The latest crop progress report for South Carolina says the state was saturated with rain during the week ended July 7th, further preventing farmers from getting into the fields to plant or harvest. Some low-lying areas have large pools of standing water causing drowning or disease, with nutrients leaching from the soil in other areas, and weeds sprouting prolifically. Soil moisture levels are reported 29% adequate and 71% surplus, and statewide there were only 2 days suitable for fieldwork. The corn crop has benefited a great deal from the precipitation, catching it up close to the long-term averages. 94% of the crop has silked and 47% of the crop has doughed. Cotton planting is near completion. Peach picking is only 44% complete compared to48% on a five year average. Tobacco conditions have declined markedly with 4% rated poor, 43% fair, 47% good and 6% excellent. The crop is reported to be thin with little leaf weight gain in many areas. Farmers are still trying to cut winter wheat but are having a very hard time getting into the fields, and what remains is deteriorating. Harvest was 83% complete compared to 100% on the five-year average.
Pork Producers can see Promised Land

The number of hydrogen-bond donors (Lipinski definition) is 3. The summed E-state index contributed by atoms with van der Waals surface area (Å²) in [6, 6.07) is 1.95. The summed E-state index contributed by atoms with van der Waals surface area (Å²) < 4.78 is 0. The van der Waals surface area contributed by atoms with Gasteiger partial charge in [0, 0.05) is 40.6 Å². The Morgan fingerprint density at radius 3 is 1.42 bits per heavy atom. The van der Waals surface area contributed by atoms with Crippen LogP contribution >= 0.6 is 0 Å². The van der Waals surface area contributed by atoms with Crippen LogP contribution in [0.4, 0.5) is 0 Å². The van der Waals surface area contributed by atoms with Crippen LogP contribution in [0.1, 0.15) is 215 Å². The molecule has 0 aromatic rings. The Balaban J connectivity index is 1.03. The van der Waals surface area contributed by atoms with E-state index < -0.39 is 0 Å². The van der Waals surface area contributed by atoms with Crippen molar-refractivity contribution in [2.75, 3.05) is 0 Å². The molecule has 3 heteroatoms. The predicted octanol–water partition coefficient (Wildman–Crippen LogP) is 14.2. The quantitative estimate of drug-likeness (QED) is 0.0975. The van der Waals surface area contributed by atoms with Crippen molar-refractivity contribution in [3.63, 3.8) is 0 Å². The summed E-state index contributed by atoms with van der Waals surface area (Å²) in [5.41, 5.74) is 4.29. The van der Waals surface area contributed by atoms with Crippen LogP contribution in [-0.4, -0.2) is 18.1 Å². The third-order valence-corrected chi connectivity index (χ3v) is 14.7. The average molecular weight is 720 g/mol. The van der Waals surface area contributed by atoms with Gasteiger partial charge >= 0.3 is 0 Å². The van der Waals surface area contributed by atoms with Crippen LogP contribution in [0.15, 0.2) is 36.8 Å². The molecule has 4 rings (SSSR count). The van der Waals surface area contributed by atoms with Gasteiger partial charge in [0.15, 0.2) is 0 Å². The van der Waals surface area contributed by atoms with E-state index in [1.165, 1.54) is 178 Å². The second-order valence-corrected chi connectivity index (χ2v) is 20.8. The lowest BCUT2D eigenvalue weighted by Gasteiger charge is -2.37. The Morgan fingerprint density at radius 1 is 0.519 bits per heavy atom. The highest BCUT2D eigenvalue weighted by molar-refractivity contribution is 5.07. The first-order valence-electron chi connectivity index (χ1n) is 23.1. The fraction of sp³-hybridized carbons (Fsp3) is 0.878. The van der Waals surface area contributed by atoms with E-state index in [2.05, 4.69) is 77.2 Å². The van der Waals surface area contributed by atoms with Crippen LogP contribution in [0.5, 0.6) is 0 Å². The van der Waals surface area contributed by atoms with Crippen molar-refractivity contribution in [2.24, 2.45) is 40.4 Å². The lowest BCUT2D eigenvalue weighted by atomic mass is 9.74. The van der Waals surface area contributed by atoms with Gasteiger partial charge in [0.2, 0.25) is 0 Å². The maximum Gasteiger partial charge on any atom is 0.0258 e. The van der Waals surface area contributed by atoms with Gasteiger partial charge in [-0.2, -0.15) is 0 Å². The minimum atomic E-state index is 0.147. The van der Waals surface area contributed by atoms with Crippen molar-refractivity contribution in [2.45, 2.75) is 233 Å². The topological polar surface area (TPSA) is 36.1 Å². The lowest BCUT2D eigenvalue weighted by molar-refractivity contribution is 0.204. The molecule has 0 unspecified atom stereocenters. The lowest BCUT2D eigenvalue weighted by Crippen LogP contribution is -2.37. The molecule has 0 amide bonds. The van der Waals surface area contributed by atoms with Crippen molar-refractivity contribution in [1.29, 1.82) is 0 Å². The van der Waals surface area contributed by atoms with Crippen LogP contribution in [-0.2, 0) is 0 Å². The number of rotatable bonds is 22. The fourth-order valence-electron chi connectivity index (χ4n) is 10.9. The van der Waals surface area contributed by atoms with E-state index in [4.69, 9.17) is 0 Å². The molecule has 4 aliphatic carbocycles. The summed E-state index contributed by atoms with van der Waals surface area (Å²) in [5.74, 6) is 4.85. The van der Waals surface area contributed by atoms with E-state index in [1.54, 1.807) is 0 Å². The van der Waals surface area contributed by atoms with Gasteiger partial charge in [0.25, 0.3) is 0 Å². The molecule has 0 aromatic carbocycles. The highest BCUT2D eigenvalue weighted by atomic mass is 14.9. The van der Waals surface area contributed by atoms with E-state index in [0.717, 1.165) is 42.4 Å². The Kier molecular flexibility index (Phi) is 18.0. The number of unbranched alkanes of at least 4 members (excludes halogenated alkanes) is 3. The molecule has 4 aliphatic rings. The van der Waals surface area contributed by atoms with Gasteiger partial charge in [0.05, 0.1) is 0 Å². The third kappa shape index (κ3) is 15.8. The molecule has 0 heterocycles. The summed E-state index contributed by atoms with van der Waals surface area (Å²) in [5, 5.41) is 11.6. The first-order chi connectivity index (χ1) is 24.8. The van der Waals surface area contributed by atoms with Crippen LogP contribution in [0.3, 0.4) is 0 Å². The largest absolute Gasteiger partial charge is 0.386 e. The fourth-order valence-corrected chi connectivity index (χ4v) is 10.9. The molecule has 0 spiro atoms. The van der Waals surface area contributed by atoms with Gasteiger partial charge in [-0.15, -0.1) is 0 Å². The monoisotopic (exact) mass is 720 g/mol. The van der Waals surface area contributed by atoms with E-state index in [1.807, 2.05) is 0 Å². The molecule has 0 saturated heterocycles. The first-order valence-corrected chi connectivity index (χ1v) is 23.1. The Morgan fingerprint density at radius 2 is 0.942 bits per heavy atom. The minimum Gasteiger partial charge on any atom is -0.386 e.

Pork producers are looking forward to lower feed costs and greater profits. It’s the promised land – says Chris Hurt – Purdue University Extension Ag Economist. Finally the price of grain is expected to settle back allowing livestock feeders – pork producers in this case – to see their way through to a profitable future as the price of feed corn goes down…
“Those lower costs are not here yet but could be just weeks away as prospects for US corn and soybean production have increased in recent days.”
The numbers – as collected by USDA – suggest hog producers are already anticipating better time and will expand the herd by one to three-percent over the next 12-months.
North Carolina Field Conditions; Soggy
In the latest crop progress report for North Carolina for the week ended July 7th, there were a mere 2.2 days suitable for field work compared to more than 3.5 the previous week. Statewide moisture levels are rated 33% adequate, 67% surplus. Most areas of the state received over 2 inches of rain with a few areas recording over 5. Wayne County is an area particularly hard hit with rain and the Extension office there reports as much as 20 inches of rain in the month of June. Farmers have nott been able to finish wheat harvest, with a guesstimate of as much as 25% of the crop left in the field. Tobacco crops in Wayne county have been hampered by the excessive moisture, fields are inaccessible so sucker control applications have been hampered, and additional fertilization will be needed due to leaching. Wayne County is also reporting the cotton is probably behind two weeks due to below-average temperatures.
U.S. Wheat Ban Lifted in South Korea
South Korea has lifted the ban on imports of U.S. wheat after the local food safety regulator found no unapproved genetically-modified grain in recent shipments. The Korea Food and Drug Administration says expanded inspections of 45 samples of wheat and flour imported from Oregon and another 160 samples from other states showed all were free of the unapproved genetically-modified wheat strain discovered at a farm in Oregon.